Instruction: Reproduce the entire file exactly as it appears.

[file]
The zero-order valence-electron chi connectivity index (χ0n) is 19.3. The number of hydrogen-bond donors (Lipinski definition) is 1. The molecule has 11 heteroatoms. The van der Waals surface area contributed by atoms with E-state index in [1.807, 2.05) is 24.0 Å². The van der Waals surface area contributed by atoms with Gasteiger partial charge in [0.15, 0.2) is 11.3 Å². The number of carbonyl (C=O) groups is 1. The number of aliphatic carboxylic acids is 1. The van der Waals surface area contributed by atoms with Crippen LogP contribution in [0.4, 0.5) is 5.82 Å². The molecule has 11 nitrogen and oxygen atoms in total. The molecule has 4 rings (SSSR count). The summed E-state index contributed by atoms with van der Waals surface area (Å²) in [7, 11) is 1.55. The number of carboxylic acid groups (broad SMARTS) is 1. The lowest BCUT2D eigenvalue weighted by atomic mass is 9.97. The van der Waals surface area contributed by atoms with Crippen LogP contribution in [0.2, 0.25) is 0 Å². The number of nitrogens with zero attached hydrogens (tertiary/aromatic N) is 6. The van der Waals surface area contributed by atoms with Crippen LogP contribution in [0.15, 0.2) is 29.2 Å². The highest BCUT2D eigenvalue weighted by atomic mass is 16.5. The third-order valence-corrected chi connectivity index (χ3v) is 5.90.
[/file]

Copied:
The zero-order valence-electron chi connectivity index (χ0n) is 19.3. The number of hydrogen-bond donors (Lipinski definition) is 1. The molecule has 11 heteroatoms. The van der Waals surface area contributed by atoms with E-state index in [1.807, 2.05) is 24.0 Å². The van der Waals surface area contributed by atoms with Gasteiger partial charge in [0.15, 0.2) is 11.3 Å². The number of carbonyl (C=O) groups is 1. The number of aliphatic carboxylic acids is 1. The van der Waals surface area contributed by atoms with Crippen LogP contribution in [0.4, 0.5) is 5.82 Å². The molecule has 11 nitrogen and oxygen atoms in total. The molecule has 4 rings (SSSR count). The summed E-state index contributed by atoms with van der Waals surface area (Å²) in [7, 11) is 1.55. The number of carboxylic acid groups (broad SMARTS) is 1. The lowest BCUT2D eigenvalue weighted by atomic mass is 9.97. The van der Waals surface area contributed by atoms with Crippen LogP contribution in [0.2, 0.25) is 0 Å². The number of nitrogens with zero attached hydrogens (tertiary/aromatic N) is 6. The van der Waals surface area contributed by atoms with Crippen LogP contribution in [0.15, 0.2) is 29.2 Å². The highest BCUT2D eigenvalue weighted by atomic mass is 16.5. The third-order valence-corrected chi connectivity index (χ3v) is 5.90.